Musings reading writing

Elizabeth Ammons and Diana Wynne Jones

Today I bring tidings of two minor projects I’m working on as a result of the Grad School Bug: reading Elizabeth Ammons’ Brave New Words, a call for optimistic, inclusive, and activist teaching in the humanities, and writing an essay exploring the concepts of truth Diana Wynne Jones develops in four pivotal poems in her novella “The True State of Affairs” and her related series the Dalemark Quartet.

The Ammons book is another rescue from the bookstore where I work, and I turned to it because I needed a break from twisting my brain into relativism-pretzels (I’d glanced in it enough to know that Ammons opposes “postmodern fundamentalism”).

I’m not finished yet, but I hope to finish it in the next day or two. I’ve learned several important things from it:

  1. I may be a postpositivist realist, a term Ammons attributes to Satya Mohanty. Postpositivist realists believe that truth is to be accessed through experience, including both empirical evidence and reasoning, believe that conclusions must always be tentative and subject to revision, and believe that objectivity, while impossible, is an admirable goal. I think I agree with all of this and as a result, really want to read Mohanty, even though I find that most writing with strong political agendas as his sounds like it does alienates me despite my theoretical approval of it, which brings me to….
  2. I am deeply conflicted about politics. Apparently being liberal or conservative is reflected in genetics and brain-wiring, and I sort of suspect that I am a hard-wired conservative who’s been reared and taught to be liberal and, thus, forced to acknowledge against my innate tendencies that (in general) liberals are a lot more right than conservatives both morally (alleviating suffering and promoting choice is extremely important; capitalism, meritocracy or supposed meritocracy, and even the truth about some pragmatically unimportant things are less so) and factually (climate change exists and is to a significant degree humanity’s fault). To be more specific, much liberal writing drives me nuts even when I agree with its main thrust (largely because of a tendency to relativism, lack of nuance, and what fees like fanaticism), and intelligent, thoughtful conservative writing appeals to me viscerally even when I think it’s despicable. In a related problem, intellectually, my circle of sympathy is almost infinite: I am not sure that I should be able to buy books when other people are starving; I believe that people should be respected and given the best life possible regardless of their (race/ethnicity/gender/sexual orientation/ability/insert category here); I strongly suspect that the word “person” should not be synonymous with the word “human”—cats and dogs and birds (the only nonhuman animals I’ve hung out with for any length of time) seem in a very real sense to be people too.  Emotionally, and, as a result, practically, my circle of sympathy is not, I think, as large as most people’s, and I have no desire even to sacrifice my intellect to pointing out -isms in literary texts when I could be analyzing those texts’ emotional effects on me, the philosophical stances they reflect, the ways in which they are beautiful and sublime, and in general my strong, broad, instinctive intellectual reactions to them—let alone sacrifice my time to figuring out ways to combat problems in the real world—or my slim financial resources to feeding the hungry—or my health to, like, not enslaving, killing and eating probably-sentient beings with feelings much like mine. I agree that activism is important, probably even more important than “the work in itself,” but it interests me about 300% less. Ammons’s book reminds me of my ideals and makes me want to adhere to them at least a little more than I do now. I am also grateful that Ammons does not want to throw out less altruistic forms of literary interpretation entirely and sees value in them.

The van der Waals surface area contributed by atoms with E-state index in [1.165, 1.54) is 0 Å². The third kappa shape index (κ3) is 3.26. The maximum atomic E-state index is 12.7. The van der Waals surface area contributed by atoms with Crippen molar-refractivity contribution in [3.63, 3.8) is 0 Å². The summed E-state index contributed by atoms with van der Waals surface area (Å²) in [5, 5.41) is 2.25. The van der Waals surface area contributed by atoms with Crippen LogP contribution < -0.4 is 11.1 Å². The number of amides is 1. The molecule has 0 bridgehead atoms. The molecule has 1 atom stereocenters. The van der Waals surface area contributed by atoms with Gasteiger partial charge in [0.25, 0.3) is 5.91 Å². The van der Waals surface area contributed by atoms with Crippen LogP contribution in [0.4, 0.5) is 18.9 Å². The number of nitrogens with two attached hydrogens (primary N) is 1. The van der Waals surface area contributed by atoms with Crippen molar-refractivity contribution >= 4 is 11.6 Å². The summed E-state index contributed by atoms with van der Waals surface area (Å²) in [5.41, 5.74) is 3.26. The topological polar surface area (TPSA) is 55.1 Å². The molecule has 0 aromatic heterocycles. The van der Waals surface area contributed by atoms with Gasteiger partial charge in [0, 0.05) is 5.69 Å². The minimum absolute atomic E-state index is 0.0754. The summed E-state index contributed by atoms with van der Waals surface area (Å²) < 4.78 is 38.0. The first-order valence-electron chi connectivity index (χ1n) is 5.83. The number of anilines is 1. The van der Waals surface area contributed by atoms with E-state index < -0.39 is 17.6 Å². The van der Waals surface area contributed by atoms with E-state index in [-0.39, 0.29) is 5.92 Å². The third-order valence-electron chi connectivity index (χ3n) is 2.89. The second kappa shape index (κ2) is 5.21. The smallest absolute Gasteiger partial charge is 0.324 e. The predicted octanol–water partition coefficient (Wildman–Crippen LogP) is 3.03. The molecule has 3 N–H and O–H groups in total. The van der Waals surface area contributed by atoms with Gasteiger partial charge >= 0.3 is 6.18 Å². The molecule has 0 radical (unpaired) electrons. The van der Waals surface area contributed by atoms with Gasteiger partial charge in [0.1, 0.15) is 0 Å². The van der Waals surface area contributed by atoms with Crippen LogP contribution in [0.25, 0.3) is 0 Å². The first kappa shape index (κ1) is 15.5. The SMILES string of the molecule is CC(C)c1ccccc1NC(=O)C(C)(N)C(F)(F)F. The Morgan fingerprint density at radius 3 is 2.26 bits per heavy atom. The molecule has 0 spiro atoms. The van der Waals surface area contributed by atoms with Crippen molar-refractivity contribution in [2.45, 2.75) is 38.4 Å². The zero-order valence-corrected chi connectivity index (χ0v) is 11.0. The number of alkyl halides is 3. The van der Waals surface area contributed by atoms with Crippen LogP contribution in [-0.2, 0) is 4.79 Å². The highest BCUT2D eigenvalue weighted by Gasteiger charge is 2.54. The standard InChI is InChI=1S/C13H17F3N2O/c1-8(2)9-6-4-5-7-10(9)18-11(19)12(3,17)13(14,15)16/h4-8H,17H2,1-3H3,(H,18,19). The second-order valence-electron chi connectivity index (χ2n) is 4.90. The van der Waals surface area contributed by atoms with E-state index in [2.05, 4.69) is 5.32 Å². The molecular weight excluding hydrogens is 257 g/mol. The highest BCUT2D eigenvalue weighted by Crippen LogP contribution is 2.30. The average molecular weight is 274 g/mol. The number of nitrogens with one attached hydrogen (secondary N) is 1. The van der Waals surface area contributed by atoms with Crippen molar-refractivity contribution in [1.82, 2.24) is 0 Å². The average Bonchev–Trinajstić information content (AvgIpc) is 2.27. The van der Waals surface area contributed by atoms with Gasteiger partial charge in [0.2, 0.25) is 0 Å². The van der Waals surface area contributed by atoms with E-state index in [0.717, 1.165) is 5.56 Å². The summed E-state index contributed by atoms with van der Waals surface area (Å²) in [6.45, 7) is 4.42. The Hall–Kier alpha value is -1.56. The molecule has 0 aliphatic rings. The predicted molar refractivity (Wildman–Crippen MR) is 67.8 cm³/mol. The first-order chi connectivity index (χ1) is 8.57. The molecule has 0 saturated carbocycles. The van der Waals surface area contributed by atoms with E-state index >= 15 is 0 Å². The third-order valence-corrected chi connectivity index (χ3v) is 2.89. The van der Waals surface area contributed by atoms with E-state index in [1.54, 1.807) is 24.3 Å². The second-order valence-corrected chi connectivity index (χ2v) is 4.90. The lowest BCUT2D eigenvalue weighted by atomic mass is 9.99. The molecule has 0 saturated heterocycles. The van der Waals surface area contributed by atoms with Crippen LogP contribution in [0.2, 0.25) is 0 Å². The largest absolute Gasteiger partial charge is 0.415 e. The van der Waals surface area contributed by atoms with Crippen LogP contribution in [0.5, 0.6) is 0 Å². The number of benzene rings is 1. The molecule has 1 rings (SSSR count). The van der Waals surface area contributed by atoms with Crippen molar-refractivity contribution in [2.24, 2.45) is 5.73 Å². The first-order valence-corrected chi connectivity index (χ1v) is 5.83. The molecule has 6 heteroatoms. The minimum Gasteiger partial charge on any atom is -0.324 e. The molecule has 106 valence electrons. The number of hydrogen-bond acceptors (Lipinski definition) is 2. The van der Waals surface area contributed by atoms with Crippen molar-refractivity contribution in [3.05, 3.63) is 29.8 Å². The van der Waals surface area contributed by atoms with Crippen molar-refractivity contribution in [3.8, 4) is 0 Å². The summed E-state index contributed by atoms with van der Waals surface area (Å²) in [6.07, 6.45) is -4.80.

3. Good God, humans in general and privileged humans in particular can be really, really, really awful. I already knew this in theory, but I think it’s healthy to be reminded of it in other ways, as long as you don’t let the awfulness drown you.
  4. I have some non-white, less-privileged writers to explore.

Meanwhile, I’m more than halfway through my Diana Wynne Jones essay, which is a lot of fun to write. I have missed academic writing, as I’ve said, and I find it especially exciting and rewarding to write about a favorite author who (at least, I wrote this once) “crawled into my brain and lives there.” I thought I’d share a poem I wrote about her (probably not in its final form):

Diana Wynne Jones, 1934-2011

Atheist priestess
of Imagination.

Mirror of a world
gone mad—mundanity

is the false face of coercion
(own yourself and overthrow it) whereas particularity

is a red study
witches sculptors elephants and griffins
Renaissance reenactors singing madrigals
sisters (the beautiful one, the theatrical one,
and Diana herself, the smart one)
tying their hair in knots or
almost suffocating
to be pantomime fairies
or ballerinas or
professors of English literature. Higher truth

is a pattern within, a goal above, a contradiction between,
a refuge

a locked garden
of bees and altars, the call
of distant bagpipes, a feast
laid by the piping river god,
your true love,
your buried self,
a voice
telling you
what you didn’t want to hear.

Forget the gray
purveyors of rules, and remember:

magic is wide,
and big.


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